There’s the common fan adjustment lever on the massive flywheel case, which is easy enough to reach when the feet are placed in the foot straps for those of average height and above. Shorties might struggle a bit. The foot plates are comically beefy and are attached to the frame with industrial grade bolts.
Even the monitor arm is made from chunky steel but the entire thing feels fairly compact, as the frame and rails are skinny compared to something more design-led, like the aforementioned NordicTrack model. You’ll need at least 248cm x 62cm to house this thing, which sits 180cm tall at the tallest point of the monitor arm.
I’m not 100 per cent sold on the red plastic for the housing and the decals, which feel a bit 90s jet ski, rather than a slick and stylish piece of home fitness equipment. But who cares? It’s designed to sweat all over anyway and you can always peel them off.
The LCD computer monitor itself is fairly basic and lacks any kind of external speakers, Bluetooth functionality or fancy read-outs, but it deals with the most important pieces of information, which should be enough for most.
Wolverson Air Rower Review: the rowing experience
Anyone who has used a Concept2 RowErg will be very familiar with the experience, which uses a massive fan and flywheel to create the resistance. There are nine levels of resistance via a sliding lever on the side of the flywheel housing.
The reinforced plastic rowing handle is attached to the drivetrain via a mental chain and the seat fluidly slides along the rail via a pair of plastic seat rollers. The seat itself is fairly well cushioned but I did notice that the overall finish isn’t great, with a few rough rubber edges around the seat itself.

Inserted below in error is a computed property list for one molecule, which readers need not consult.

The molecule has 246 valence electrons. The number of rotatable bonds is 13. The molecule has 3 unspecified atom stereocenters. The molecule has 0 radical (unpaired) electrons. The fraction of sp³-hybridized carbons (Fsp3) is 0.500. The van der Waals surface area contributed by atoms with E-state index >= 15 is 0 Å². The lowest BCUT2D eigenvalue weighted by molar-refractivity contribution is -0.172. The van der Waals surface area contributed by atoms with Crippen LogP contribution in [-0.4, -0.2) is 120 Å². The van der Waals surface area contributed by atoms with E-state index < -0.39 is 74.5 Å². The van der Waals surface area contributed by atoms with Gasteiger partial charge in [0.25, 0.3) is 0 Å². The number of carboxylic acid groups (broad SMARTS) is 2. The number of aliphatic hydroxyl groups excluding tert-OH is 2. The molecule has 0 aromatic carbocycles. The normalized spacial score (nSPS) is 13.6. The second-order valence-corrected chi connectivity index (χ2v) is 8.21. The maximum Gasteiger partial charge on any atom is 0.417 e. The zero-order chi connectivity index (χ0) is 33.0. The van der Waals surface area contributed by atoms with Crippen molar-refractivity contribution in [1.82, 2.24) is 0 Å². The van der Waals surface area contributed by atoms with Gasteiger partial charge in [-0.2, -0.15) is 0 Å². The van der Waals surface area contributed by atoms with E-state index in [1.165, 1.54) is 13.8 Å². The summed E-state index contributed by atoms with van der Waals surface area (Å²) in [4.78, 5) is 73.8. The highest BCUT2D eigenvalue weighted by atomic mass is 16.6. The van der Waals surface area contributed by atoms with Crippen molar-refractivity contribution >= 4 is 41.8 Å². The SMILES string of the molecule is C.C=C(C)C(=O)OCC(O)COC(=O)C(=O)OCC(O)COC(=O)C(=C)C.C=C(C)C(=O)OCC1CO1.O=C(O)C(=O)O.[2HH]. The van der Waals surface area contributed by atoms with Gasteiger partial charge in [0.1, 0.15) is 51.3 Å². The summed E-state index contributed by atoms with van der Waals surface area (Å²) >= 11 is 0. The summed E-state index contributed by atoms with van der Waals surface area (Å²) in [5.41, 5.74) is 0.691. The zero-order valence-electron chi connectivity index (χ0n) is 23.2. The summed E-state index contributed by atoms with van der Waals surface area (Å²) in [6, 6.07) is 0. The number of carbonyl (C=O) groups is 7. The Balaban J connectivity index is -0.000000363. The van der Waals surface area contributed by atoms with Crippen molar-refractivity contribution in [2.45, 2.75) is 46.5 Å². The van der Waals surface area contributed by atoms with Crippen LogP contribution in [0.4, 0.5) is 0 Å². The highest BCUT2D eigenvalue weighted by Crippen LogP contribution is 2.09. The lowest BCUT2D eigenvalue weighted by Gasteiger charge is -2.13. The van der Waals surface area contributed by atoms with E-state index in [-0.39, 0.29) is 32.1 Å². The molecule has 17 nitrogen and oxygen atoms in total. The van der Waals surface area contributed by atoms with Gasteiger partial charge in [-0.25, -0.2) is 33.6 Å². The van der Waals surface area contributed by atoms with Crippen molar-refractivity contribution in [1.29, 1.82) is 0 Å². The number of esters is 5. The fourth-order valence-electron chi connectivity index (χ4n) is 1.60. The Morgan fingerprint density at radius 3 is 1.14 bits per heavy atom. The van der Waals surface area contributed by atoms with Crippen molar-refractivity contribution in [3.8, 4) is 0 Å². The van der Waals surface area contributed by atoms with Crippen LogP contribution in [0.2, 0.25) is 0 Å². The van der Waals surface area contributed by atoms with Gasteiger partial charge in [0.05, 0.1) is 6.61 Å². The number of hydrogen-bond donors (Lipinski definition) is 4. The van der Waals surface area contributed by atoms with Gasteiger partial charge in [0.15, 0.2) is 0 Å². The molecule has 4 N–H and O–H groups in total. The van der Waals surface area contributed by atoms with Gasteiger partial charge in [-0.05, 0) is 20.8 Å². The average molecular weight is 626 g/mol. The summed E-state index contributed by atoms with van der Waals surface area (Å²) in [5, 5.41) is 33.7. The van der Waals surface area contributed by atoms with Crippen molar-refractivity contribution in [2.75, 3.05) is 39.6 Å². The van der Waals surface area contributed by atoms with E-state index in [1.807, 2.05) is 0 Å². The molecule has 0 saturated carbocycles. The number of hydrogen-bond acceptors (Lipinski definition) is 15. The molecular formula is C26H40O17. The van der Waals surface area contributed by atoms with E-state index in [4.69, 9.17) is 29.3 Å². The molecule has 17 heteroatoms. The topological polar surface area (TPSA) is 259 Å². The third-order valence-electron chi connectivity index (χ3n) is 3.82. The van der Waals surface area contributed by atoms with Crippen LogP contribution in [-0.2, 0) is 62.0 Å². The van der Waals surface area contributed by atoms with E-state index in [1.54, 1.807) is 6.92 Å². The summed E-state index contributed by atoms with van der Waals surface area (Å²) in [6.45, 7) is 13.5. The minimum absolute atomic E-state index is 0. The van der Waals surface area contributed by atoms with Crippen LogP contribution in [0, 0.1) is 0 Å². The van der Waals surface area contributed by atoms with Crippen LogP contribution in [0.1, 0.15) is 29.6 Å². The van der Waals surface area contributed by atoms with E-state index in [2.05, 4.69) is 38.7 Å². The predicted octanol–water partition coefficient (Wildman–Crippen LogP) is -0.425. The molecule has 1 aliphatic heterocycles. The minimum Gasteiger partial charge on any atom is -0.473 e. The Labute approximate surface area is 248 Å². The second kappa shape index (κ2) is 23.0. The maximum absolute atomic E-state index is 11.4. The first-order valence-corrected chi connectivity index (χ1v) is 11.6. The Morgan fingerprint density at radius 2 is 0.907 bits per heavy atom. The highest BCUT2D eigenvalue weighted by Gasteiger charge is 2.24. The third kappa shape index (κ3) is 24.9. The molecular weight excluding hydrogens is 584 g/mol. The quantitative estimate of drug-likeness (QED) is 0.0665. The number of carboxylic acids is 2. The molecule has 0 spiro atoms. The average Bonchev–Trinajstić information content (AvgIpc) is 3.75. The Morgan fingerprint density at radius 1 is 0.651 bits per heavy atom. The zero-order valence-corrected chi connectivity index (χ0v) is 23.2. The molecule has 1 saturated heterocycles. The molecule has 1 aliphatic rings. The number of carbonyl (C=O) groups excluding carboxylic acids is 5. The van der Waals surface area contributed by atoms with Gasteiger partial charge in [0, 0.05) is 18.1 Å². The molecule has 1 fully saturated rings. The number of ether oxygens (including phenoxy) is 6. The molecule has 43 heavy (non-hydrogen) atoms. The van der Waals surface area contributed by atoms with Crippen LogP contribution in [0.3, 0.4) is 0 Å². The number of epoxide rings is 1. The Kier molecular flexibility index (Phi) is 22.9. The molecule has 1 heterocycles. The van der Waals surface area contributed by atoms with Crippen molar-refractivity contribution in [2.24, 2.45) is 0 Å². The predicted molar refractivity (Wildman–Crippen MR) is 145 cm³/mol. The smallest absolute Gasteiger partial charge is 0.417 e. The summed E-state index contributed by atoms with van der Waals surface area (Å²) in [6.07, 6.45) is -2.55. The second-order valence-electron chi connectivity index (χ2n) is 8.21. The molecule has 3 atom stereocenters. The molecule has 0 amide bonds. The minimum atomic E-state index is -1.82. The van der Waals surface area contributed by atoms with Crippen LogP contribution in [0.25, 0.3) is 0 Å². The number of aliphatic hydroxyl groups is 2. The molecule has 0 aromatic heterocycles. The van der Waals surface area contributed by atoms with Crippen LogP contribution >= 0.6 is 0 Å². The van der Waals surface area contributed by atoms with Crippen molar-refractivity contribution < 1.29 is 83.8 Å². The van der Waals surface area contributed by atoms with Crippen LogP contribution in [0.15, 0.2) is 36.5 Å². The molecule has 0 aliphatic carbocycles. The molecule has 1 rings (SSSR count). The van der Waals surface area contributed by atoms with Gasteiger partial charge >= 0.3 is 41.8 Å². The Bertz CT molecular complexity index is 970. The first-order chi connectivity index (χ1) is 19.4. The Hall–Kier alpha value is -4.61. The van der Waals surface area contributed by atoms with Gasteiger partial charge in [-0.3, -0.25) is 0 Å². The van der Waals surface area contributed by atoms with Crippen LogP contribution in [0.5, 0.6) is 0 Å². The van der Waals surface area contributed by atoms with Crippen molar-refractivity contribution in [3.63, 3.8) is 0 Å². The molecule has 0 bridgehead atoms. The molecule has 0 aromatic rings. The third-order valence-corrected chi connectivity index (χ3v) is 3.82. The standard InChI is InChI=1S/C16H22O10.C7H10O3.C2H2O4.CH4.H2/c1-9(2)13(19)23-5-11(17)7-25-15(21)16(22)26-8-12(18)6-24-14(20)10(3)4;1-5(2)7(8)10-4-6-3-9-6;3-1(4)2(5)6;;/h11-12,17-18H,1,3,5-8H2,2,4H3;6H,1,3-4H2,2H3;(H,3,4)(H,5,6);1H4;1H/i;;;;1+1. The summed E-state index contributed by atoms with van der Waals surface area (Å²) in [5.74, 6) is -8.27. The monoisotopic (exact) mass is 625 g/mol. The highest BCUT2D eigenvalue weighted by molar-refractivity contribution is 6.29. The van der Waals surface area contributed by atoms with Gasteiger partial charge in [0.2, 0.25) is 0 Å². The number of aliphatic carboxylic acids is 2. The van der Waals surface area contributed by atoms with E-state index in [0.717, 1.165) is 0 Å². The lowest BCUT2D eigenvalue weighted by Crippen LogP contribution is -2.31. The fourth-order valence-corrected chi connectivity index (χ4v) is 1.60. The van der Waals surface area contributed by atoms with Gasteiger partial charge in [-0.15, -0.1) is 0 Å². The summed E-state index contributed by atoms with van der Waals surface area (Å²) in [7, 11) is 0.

Rowing requires a little bit of technique to master properly, mainly remembering to drive with the legs, rather than pulling with the upper body and back, but the Wolverson Air Rower is a nice, non-threatening place to hone your skills, with the lowest resistance levels proving easy enough for the uninitiated.
The seat slides smoothly and the feet remain in position thanks to some properly tough foot plates and easily adjustable foot straps. But as with all of these fan resistance models, it’s bloody noisy when up to full speed. Plus, the fan on this test model emitted an irritating clicking noise when it’s winding down after a stroke.
As previously mentioned, the computer is basic and is powered by two large 1.5V D batteries, rather than taking a power feed from the flywheel. It dispalys all of the most important information, such as time/500m splits, strokes per minute, wattage output, calories, distance and more. But it lacks the fancy programmes and interactive elements of many rivals.